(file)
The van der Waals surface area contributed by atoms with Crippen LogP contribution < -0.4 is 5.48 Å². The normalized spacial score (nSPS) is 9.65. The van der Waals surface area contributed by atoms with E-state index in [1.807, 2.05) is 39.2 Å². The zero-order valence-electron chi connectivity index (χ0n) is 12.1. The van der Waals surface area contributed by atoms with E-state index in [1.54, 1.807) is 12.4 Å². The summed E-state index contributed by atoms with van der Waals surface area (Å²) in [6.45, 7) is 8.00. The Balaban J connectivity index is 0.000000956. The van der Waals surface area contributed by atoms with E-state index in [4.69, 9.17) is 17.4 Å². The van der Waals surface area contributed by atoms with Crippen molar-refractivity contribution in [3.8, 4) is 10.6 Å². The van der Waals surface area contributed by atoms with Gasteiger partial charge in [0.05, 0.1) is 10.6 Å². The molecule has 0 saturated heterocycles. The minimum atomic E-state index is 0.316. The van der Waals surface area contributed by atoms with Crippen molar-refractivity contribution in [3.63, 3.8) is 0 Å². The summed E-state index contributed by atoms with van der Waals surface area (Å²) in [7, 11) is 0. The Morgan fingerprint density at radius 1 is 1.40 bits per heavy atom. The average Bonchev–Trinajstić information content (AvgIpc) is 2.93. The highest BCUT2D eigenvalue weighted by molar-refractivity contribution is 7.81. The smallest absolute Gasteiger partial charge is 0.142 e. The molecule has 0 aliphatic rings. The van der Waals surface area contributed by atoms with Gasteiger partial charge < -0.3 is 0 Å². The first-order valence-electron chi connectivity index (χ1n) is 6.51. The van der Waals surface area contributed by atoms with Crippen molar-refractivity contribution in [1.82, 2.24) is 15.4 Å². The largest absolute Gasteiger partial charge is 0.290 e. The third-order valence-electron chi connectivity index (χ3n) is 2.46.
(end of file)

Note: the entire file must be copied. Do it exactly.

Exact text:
The van der Waals surface area contributed by atoms with Crippen LogP contribution < -0.4 is 5.48 Å². The normalized spacial score (nSPS) is 9.65. The van der Waals surface area contributed by atoms with E-state index in [1.807, 2.05) is 39.2 Å². The zero-order valence-electron chi connectivity index (χ0n) is 12.1. The van der Waals surface area contributed by atoms with E-state index in [1.54, 1.807) is 12.4 Å². The summed E-state index contributed by atoms with van der Waals surface area (Å²) in [6.45, 7) is 8.00. The Balaban J connectivity index is 0.000000956. The van der Waals surface area contributed by atoms with E-state index in [4.69, 9.17) is 17.4 Å². The van der Waals surface area contributed by atoms with Crippen molar-refractivity contribution in [3.8, 4) is 10.6 Å². The van der Waals surface area contributed by atoms with Gasteiger partial charge in [0.05, 0.1) is 10.6 Å². The molecule has 0 saturated heterocycles. The minimum atomic E-state index is 0.316. The van der Waals surface area contributed by atoms with Crippen molar-refractivity contribution in [3.63, 3.8) is 0 Å². The summed E-state index contributed by atoms with van der Waals surface area (Å²) in [7, 11) is 0. The Morgan fingerprint density at radius 1 is 1.40 bits per heavy atom. The average Bonchev–Trinajstić information content (AvgIpc) is 2.93. The highest BCUT2D eigenvalue weighted by molar-refractivity contribution is 7.81. The smallest absolute Gasteiger partial charge is 0.142 e. The molecule has 0 aliphatic rings. The van der Waals surface area contributed by atoms with Gasteiger partial charge < -0.3 is 0 Å². The first-order valence-electron chi connectivity index (χ1n) is 6.51. The van der Waals surface area contributed by atoms with Crippen molar-refractivity contribution in [1.82, 2.24) is 15.4 Å². The largest absolute Gasteiger partial charge is 0.290 e. The third-order valence-electron chi connectivity index (χ3n) is 2.46.